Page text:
House Science Committee Developments: NASA and NSF Authorization Bills

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Publication date: 
29 April 2014

The House Science, Space and Technology Committee continues its work on authorization bills for NASA and the National Science Foundation.  Recent developments include:

NASA Reauthorization Bill:

This afternoon the full committee met for 22 minutes to briefly discuss and then approve H.R. 4412, the National Aeronautics and Space Administration Authorization Act of 2014.”  The chairs and ranking members of the full committee and the Space Subcommittee repeatedly mentioned the bipartisan nature of the bill and an amendment to that bill that further refined the legislation since the subcommittee approved it on April 9. 

When first considered in 2013 there were major differences in the approaches taken by Republican and Democratic Members.  “We are light years from where we began in 2013” Subcommittee Ranking Member Donna Edwards (D-MD) said.  Subcommittee Chairman Steven Palazzo (R-MS) reiterated Members’ praise for the efforts made by the staff of both parties saying “this truly is a bipartisan agreement.”  Members from both sides spoke of the importance of legislative language that will require NASA to develop a clear roadmap for its future exploration activities.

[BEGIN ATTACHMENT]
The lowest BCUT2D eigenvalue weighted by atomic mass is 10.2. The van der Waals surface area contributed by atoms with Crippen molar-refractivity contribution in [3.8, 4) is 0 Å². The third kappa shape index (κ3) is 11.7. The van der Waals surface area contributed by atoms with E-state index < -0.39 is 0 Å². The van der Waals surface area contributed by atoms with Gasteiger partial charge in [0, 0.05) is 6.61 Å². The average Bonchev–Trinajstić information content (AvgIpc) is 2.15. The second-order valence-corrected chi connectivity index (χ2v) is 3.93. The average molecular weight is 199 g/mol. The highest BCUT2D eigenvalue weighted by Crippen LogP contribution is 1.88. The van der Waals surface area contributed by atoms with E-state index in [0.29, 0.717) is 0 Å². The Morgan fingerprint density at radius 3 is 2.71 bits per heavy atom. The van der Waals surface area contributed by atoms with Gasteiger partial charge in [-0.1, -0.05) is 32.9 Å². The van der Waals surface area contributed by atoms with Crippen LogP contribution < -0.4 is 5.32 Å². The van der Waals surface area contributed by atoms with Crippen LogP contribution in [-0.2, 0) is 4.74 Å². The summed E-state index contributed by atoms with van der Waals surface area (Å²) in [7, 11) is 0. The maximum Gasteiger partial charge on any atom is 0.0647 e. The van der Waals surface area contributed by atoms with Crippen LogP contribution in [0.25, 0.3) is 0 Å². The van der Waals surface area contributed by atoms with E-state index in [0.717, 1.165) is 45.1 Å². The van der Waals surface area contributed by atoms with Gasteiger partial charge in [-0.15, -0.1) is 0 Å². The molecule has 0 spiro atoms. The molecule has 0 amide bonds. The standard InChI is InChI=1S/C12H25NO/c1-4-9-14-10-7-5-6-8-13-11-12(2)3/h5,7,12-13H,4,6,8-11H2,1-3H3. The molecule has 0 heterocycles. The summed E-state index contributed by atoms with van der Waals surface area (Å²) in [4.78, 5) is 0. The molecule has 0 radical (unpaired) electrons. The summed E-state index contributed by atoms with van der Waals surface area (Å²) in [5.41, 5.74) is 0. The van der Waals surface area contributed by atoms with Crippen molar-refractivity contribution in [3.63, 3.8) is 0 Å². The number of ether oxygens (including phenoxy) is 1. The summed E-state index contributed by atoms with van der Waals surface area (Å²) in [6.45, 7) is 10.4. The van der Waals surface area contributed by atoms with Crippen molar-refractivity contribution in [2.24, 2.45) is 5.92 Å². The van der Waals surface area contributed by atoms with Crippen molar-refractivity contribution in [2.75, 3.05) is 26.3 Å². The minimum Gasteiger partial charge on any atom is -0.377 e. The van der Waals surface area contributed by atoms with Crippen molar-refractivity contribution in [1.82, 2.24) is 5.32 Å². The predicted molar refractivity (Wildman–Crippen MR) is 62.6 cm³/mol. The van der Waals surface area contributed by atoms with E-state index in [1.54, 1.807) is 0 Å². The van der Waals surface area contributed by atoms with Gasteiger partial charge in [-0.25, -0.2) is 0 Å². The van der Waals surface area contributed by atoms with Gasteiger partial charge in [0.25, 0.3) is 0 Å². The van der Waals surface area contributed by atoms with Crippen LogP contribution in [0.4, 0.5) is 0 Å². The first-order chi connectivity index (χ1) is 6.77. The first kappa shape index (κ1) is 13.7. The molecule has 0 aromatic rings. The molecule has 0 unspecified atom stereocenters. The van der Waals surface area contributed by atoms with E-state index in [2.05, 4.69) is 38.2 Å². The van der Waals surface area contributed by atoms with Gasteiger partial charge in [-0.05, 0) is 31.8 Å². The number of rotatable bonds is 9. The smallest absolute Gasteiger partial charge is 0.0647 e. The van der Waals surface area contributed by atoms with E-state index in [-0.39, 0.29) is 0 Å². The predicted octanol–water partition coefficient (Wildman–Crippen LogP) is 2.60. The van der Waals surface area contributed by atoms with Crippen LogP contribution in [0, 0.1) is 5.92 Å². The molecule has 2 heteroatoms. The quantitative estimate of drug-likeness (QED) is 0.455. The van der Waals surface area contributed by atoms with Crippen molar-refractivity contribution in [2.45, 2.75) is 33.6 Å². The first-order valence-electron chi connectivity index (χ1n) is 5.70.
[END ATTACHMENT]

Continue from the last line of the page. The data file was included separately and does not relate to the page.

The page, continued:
The bipartisan amendment and the bill were both approved by voice vote.  H.R. 4412 now goes to the House floor.

NSF Reauthorization Bill:

In contrast to the NASA bill there continue to be significant differences of opinion regarding provisions in an authorization bill that is under development for the National Science Foundation.  The National Science Board issued a statement criticizing provisions in the bill on April 24.   House Science Committee Chairman Lamar Smith (R-TX) yesterday released the following response:

“After a year of the National Science Foundation (NSF) resisting calls for more public accountability, the agency’s last-minute announcement of a new internal policy is too little too late.  The internal policy would continue to allow the NSF to evade responsibility for their decisions to fund questionable grants.  The NSF wants to be the only federal agency to get a blank check signed by taxpayers, without having to justify how the money is spent. The NSF’s new internal policy omits any commitment to make awards that are in the ‘national interest,’ a standard that should guide taxpayer-funded grants. Under the Obama administration there has been a shift in priorities from engineering and the physical sciences to more taxpayer-funded social, behavioral and economic (SBE) research. Basic research in the physical sciences drives economic growth, produces new technologies and creates jobs.  The Committee’s support for NSF’s important work is reflected in the fact that the FIRST Act authorizes more funding than the President’s budget request.  But to regain America’s scientific edge the Committee will adjust priorities for taxpayer-supported research.”